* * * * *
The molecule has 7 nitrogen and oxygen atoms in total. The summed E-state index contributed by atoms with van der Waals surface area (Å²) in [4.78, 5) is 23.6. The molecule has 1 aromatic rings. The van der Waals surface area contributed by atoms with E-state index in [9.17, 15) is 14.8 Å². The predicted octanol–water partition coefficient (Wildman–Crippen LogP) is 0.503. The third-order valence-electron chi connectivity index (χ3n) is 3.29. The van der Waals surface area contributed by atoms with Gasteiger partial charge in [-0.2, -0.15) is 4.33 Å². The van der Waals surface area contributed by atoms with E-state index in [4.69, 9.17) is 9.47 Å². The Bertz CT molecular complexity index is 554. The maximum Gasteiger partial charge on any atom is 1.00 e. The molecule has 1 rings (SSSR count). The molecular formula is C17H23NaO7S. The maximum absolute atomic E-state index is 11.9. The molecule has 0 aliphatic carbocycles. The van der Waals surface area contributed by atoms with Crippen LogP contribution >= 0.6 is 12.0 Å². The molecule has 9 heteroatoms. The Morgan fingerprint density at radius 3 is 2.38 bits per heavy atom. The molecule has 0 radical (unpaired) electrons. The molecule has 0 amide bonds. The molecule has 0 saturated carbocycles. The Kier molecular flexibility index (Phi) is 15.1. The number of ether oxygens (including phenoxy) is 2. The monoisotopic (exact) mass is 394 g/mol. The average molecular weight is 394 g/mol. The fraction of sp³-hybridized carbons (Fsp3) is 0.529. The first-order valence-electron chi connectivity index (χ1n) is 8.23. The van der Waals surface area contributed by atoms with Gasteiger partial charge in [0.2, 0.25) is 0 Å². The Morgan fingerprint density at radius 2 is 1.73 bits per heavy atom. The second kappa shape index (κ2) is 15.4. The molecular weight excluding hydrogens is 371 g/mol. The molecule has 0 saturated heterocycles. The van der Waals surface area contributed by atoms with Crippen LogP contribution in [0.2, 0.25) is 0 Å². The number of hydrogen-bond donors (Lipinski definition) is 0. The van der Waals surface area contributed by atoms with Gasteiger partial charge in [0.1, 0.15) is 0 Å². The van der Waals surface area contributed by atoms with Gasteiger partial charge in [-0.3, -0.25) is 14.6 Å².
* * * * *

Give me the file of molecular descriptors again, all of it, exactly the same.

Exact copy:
The molecule has 7 nitrogen and oxygen atoms in total. The summed E-state index contributed by atoms with van der Waals surface area (Å²) in [4.78, 5) is 23.6. The molecule has 1 aromatic rings. The van der Waals surface area contributed by atoms with E-state index in [9.17, 15) is 14.8 Å². The predicted octanol–water partition coefficient (Wildman–Crippen LogP) is 0.503. The third-order valence-electron chi connectivity index (χ3n) is 3.29. The van der Waals surface area contributed by atoms with Gasteiger partial charge in [-0.2, -0.15) is 4.33 Å². The van der Waals surface area contributed by atoms with E-state index in [4.69, 9.17) is 9.47 Å². The Bertz CT molecular complexity index is 554. The maximum Gasteiger partial charge on any atom is 1.00 e. The molecule has 1 rings (SSSR count). The molecular formula is C17H23NaO7S. The maximum absolute atomic E-state index is 11.9. The molecule has 0 aliphatic carbocycles. The van der Waals surface area contributed by atoms with Crippen LogP contribution >= 0.6 is 12.0 Å². The molecule has 9 heteroatoms. The Morgan fingerprint density at radius 3 is 2.38 bits per heavy atom. The molecule has 0 radical (unpaired) electrons. The molecule has 0 amide bonds. The molecule has 0 saturated carbocycles. The Kier molecular flexibility index (Phi) is 15.1. The number of ether oxygens (including phenoxy) is 2. The monoisotopic (exact) mass is 394 g/mol. The average molecular weight is 394 g/mol. The fraction of sp³-hybridized carbons (Fsp3) is 0.529. The first-order valence-electron chi connectivity index (χ1n) is 8.23. The van der Waals surface area contributed by atoms with Gasteiger partial charge in [0.2, 0.25) is 0 Å². The Morgan fingerprint density at radius 2 is 1.73 bits per heavy atom. The second kappa shape index (κ2) is 15.4. The molecular weight excluding hydrogens is 371 g/mol. The molecule has 0 saturated heterocycles. The van der Waals surface area contributed by atoms with Crippen LogP contribution in [0.2, 0.25) is 0 Å². The number of hydrogen-bond donors (Lipinski definition) is 0. The van der Waals surface area contributed by atoms with Gasteiger partial charge in [0.1, 0.15) is 0 Å². The van der Waals surface area contributed by atoms with Gasteiger partial charge in [-0.3, -0.25) is 14.6 Å².